SPRING VALLEY — Spring Valley City Council approved an easement Monday to allow I-Fiber to place fiber optic cable throughout the city.
The city engineer, streets supervisor, council members and city attorney all had questions and reservations about the project and tabled it at a previous council meeting.
“We’ve never failed to come to an agreement,” Roger Swenson of Northern Illinois University said.
I-Fiber is a not-for-profit organization created by NIU, LaSalle County and other agencies to dig fiber optic cable throughout northern Illinois. It would allow municipalities, hospitals and other agencies to tap into the network for secure data transfer and fast Internet.
Since the last meeting, city officials were able to talk with and discuss their issues with I-Fiber. Their primary worries involved the replacement and repair of any city utilities or property disturbed during the process.
I-Fiber representatives said no matter what would happen, they would replace it. The work will take about three weeks to complete. St. Margaret’s Hospital, St. Margaret’s Community Clinic and Hall High School will have access to the cable line for a monthly fee.
The city may also have access. I-Fiber representatives are willing to look over the city’s bills and see if the cable line could save them money.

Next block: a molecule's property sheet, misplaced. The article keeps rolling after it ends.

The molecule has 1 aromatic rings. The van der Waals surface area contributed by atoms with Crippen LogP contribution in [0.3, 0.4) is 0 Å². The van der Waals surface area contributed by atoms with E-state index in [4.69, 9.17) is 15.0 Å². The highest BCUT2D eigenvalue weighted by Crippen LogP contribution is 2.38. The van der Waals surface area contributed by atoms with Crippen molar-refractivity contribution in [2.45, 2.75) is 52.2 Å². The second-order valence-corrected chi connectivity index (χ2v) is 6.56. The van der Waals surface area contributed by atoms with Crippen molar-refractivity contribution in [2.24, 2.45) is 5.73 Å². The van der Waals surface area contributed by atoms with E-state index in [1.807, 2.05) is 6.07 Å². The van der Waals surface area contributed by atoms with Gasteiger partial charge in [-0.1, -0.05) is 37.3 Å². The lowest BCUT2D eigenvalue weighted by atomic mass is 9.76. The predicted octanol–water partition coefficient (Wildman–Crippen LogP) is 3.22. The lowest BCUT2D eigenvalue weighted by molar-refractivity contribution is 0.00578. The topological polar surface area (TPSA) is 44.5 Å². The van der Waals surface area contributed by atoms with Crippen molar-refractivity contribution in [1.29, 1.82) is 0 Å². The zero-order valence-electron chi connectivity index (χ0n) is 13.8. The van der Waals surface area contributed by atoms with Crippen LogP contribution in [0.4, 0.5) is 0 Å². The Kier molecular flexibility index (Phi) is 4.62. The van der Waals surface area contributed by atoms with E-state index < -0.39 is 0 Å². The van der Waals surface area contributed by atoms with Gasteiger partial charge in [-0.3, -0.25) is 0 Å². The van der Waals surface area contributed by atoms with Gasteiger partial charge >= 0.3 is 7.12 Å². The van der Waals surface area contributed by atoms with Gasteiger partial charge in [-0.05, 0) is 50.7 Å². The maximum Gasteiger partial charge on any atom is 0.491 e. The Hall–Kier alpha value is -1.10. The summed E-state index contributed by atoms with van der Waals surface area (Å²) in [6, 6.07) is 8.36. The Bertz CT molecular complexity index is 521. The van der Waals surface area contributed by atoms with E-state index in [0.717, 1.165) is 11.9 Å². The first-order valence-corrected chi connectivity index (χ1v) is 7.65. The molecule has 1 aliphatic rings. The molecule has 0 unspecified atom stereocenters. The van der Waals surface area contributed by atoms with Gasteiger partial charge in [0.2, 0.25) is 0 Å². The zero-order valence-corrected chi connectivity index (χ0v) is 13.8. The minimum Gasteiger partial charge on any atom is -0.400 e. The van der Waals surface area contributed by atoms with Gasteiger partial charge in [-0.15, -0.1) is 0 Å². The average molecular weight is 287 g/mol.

Also at Monday’s meeting, the Spring Valley City Council wants the owner of a dilapidated building at 200 E. St. Paul St. to put a fence around the property to protect residents from falling debris.
“It’s probably one of the worst of the buildings I’ve seen,” city engineer Jack Kusek said.
The building needs a minimum of $200,000 in repairs, and the mortar and bricks are so loose it can fall down at any time. The council voted to contact the owner to put up a fence to protect the public, or else the city would purchase a fence and charge the owner.
The city has been dealing with the building since June 14, 2011, when the fire department was called to the building for a fire. Spring Valley Fire Chief Todd Bogatitus said the building is in such bad shape he won’t allow anyone to go inside during a fire.
“It’s too dangerous,” Bogatitus said.
The city has a court date about the property on Jan. 18. The city has vowed to be more aggressive with the owners of dilapidated properties.
In other business:
• Kusek said Well 10 once again came back with a positive for bacteria, but a follow-up test came back negative. He will look into it further.
• The city is working with the bonding company to play suppliers for work done by contractors on Seventh Street before a lawsuit is filed against it. The city has bonds in case the contractors fail to pay suppliers and is working to get the issue resolved.
• The council approved the re-subdivision of Lots 20, 21 and 22 in Block 136 of Dalzell’s second addition.
• Council members approved the tax levy ordinance as well as abated all of levy for the water and sewer, city hall and motor fuel tax bonds.
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